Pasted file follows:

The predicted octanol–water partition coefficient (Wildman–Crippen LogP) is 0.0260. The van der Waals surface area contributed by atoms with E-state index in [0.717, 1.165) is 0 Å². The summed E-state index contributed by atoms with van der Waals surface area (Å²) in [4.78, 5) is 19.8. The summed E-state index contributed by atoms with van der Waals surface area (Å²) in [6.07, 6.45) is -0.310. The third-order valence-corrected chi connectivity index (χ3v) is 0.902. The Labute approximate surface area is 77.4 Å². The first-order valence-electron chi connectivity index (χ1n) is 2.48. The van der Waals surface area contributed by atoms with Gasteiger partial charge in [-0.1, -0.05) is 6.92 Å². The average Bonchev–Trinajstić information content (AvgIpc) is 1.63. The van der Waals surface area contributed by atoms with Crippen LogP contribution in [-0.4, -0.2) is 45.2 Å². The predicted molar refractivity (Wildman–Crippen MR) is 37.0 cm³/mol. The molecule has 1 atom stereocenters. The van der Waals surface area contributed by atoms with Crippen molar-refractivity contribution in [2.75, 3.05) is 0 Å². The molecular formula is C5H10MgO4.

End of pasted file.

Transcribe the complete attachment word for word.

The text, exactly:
The predicted octanol–water partition coefficient (Wildman–Crippen LogP) is 0.0260. The van der Waals surface area contributed by atoms with E-state index in [0.717, 1.165) is 0 Å². The summed E-state index contributed by atoms with van der Waals surface area (Å²) in [4.78, 5) is 19.8. The summed E-state index contributed by atoms with van der Waals surface area (Å²) in [6.07, 6.45) is -0.310. The third-order valence-corrected chi connectivity index (χ3v) is 0.902. The Labute approximate surface area is 77.4 Å². The first-order valence-electron chi connectivity index (χ1n) is 2.48. The van der Waals surface area contributed by atoms with Gasteiger partial charge in [-0.1, -0.05) is 6.92 Å². The average Bonchev–Trinajstić information content (AvgIpc) is 1.63. The van der Waals surface area contributed by atoms with Crippen LogP contribution in [-0.4, -0.2) is 45.2 Å². The predicted molar refractivity (Wildman–Crippen MR) is 37.0 cm³/mol. The molecule has 1 atom stereocenters. The van der Waals surface area contributed by atoms with Crippen molar-refractivity contribution in [2.75, 3.05) is 0 Å². The molecular formula is C5H10MgO4.